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History HL or philosophy SL?

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I already have 3 hls, math chem and english. I am not good at english so I'm just wondering if I take philosphy sl instead of histroy HL, is it actually going to be even harder for me? But I've heard that histroy hl is very time consuming and i'm already taking 3 hls. So i'm just wondering what are the differences between these two? And I'm thinking about becoming an engineer so neither will help me,just need a course to complete the diploma.

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as you don't need history nor philosophy for being an engineer, I suggest taking philosophy then, as I guess it might help a little with TOK, so you actually benefit from your group 3 subject :)

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Philosophy SL I don't actually think is helpful for TOK. Philosophy is analytical intelligent semi-BS whereas TOK is just... well, full on BS. In the nicest sense!

Anyway, History HL is a more difficult subject than Philosophy, for sure. If you're relatively thoughtful and logical AND good at writing essays, Philosophy is a walk in the park. I took it and it was crazy easy plus it has a few interesting aspects so I'd recommend it :) History requires rigid essay structure and a load of memorising, whereas for Philosophy you just have to know the gists of various famous arguments/ideas, be able to explain them and apply them to what you're talking about in a critical way. If you're good at memorising discrete facts, go for History. If you tend to remember just the gist of things, go for Philosophy. Basically the main skill in Philosophy is understanding, applying and articulating viewpoints. Viewpoints being, of course, theories and logical arguments, as opposed to TOK view points which are just whatever you happen to invent in your head!

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I already have 3 hls, math chem and english. I am not good at english so I'm just wondering if I take philosphy sl instead of histroy HL, is it actually going to be even harder for me? But I've heard that histroy hl is very time consuming and i'm already taking 3 hls. So i'm just wondering what are the differences between these two? And I'm thinking about becoming an engineer so neither will help me,just need a course to complete the diploma.

Hi,

HL history requires a lot of work. In my opinion HL history is the same as SL history but just twice the workload and I would have been better off taking SL history. I agree with all of Sandwich's points above (except that ToK is a bunch of BS, how dare she!) but I would just like to ask why are you deciding between these two subjects. Have you got physics in your subject choices as many universities require physics to qualify as an applicant for engineering courses. If you do not have physics would it not be better to fill in your spot with it? If you do have physics, I would recommend either doing history at standard level or philosophy, certainly not HL history.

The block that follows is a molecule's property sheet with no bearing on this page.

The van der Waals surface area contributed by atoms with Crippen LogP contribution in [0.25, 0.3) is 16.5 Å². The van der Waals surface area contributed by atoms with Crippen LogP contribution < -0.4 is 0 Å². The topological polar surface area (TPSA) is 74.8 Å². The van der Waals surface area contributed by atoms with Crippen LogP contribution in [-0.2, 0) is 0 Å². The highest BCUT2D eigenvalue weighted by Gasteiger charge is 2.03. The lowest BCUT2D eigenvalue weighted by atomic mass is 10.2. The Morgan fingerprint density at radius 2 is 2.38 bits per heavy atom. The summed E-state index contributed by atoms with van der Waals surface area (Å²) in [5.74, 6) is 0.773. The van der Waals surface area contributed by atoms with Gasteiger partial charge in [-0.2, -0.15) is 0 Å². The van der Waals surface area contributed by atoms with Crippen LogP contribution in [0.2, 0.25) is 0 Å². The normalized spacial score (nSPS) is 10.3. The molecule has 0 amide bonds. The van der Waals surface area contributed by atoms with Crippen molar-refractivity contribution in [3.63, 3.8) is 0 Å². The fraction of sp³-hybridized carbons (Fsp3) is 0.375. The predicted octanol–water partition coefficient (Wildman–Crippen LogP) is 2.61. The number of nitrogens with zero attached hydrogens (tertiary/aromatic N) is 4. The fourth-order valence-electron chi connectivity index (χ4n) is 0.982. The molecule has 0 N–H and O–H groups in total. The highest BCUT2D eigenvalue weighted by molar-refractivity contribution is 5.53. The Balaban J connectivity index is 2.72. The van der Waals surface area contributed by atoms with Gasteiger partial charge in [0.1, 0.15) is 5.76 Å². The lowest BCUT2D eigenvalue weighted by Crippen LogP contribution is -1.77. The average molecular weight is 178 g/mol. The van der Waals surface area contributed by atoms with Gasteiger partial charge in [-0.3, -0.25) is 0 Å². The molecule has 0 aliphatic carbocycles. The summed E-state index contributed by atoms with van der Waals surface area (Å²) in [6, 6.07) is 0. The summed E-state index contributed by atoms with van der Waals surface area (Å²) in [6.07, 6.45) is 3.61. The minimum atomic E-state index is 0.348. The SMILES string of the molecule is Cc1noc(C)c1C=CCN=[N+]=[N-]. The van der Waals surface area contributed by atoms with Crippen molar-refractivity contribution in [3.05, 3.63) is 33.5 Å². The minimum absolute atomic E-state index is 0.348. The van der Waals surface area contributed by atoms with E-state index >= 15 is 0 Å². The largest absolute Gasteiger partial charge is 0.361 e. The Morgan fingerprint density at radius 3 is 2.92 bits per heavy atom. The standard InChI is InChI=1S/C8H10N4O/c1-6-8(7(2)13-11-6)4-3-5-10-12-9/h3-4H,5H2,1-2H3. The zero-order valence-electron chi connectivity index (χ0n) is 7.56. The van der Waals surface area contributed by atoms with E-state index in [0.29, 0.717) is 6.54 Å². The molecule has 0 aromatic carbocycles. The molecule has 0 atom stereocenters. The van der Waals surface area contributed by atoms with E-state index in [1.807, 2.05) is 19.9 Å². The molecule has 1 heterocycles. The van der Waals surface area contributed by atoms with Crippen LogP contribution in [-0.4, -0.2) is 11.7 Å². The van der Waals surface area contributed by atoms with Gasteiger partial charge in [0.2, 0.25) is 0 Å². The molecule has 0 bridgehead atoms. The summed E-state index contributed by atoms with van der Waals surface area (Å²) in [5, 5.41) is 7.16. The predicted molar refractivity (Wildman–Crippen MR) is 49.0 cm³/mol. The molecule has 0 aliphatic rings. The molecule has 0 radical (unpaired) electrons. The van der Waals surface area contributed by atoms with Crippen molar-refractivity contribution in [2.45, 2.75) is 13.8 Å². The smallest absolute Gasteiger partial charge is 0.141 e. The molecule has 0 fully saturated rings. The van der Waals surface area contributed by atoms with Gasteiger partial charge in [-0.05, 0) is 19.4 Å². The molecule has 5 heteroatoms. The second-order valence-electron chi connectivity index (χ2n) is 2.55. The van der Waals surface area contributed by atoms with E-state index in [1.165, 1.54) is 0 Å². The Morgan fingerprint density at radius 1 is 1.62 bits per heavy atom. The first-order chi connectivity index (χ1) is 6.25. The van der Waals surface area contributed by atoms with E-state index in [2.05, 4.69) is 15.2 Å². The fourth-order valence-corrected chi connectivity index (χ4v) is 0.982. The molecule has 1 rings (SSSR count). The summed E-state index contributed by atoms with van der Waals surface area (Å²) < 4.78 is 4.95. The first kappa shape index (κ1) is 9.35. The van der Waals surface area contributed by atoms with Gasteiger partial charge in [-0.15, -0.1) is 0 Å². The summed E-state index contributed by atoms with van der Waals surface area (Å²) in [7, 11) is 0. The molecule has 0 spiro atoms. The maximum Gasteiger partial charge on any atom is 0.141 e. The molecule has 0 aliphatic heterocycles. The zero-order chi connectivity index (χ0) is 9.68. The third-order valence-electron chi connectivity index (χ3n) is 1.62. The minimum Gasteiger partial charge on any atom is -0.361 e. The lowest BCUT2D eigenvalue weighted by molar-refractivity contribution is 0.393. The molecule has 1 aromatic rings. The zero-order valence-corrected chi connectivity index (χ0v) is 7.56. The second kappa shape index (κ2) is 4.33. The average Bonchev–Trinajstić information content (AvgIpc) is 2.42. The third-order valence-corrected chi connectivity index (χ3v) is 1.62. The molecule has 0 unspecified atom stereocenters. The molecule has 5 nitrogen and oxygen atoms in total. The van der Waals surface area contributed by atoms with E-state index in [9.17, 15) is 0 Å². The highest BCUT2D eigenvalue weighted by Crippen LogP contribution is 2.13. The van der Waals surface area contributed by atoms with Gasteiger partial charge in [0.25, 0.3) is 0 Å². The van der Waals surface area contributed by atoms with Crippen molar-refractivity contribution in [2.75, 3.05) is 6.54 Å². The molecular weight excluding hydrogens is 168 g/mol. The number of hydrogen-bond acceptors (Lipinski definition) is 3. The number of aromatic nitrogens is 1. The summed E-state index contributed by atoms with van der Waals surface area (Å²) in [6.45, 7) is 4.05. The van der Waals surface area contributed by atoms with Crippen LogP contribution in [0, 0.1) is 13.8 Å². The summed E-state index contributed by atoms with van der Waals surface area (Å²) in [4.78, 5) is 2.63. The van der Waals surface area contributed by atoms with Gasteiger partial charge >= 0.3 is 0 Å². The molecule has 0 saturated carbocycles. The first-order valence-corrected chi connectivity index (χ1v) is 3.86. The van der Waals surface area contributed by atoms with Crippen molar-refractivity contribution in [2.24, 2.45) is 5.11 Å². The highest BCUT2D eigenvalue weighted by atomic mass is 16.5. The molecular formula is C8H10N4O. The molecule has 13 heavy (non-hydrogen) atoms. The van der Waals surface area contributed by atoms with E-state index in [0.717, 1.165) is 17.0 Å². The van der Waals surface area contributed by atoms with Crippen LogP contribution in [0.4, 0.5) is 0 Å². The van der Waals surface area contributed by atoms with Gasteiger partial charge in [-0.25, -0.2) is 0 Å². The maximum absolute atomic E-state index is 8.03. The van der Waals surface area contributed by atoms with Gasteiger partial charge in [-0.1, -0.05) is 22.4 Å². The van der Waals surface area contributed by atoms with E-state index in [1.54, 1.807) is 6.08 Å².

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Okay so my post is pretty critical. I've taken both, History and Philosophy at the same time and let me tell you, it clearly depends in what you're best so you'll have to decide on your own. History of course needs a lot of memorising and philophy a lot of logic. As a person I consider history much more important to my personal life and philosphy a lot of BS that help you structure your mind a little bit more. Even though what the people above are saying about the amount of work in history, it personally enriches you a lot more.

As far as I am concerned, philosophy, even though it doesn't consume a lot of time, doesn't work for anything but teaching you how to write more logically and things that almost seem invented and out of nowhere from different philosophers such as Plato and Nietzche. History teaches you a lot about our current world and it definetely works and it is not speaking BS in a good way. Once again, it clearly depends if you are good remembering things or not. If you're NOT then go for phylosophy, but if you are, which I may infere from your subject choice, go for History, it is much more interesting!

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Okay so my post is pretty critical. I've taken both, History and Philosophy at the same time and let me tell you, it clearly depends in what you're best so you'll have to decide on your own. History of course needs a lot of memorising and philophy a lot of logic. As a person I consider history much more important to my personal life and philosphy a lot of BS that help you structure your mind a little bit more. Even though what the people above are saying about the amount of work in history, it personally enriches you a lot more.

As far as I am concerned, philosophy, even though it doesn't consume a lot of time, doesn't work for anything but teaching you how to write more logically and things that almost seem invented and out of nowhere from different philosophers such as Plato and Nietzche. History teaches you a lot about our current world and it definetely works and it is not speaking BS in a good way. Once again, it clearly depends if you are good remembering things or not. If you're NOT then go for phylosophy, but if you are, which I may infere from your subject choice, go for History, it is much more interesting!

This thing is they both don't interest me , even though i have a very good memory. IB is already very time consuming , and I'm trying to choose the easier one here.

Edited by Summer Glau
no text speak

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Oh okay so yeah, the option is clearly philosophy as it is the easier one, for people with an amazing habilities for logic and understanding theories by philosophers which are really just crazy stuff.

Bertrand Russel put it in an interesting way. He saw Science as dealing with definitives, and Theology as dealing with the infinite. The grey area between the two is what he saw as Philosophy. Without understanding that, one can never properly understand either Science nor Theology.

Russel also pointed out that while the study of Philosophy has had significant social, economic and political effects throughout history ever since the pre-Socratics of Ancient Greece, he also saw Philosophy as an opportunity for personal growth, intellectually and spiritually. One doesn't have to agree with every philosopher (and in fact, one cannot since that'd be an exercise in doublethink), but to call the philosophies that have shaped human history "crazy stuff" betrays a certain level of narrow-mindedness that probably isn't helpful to someone trying to decide whether to take the course or not (even if he's already made the decision when you posted.)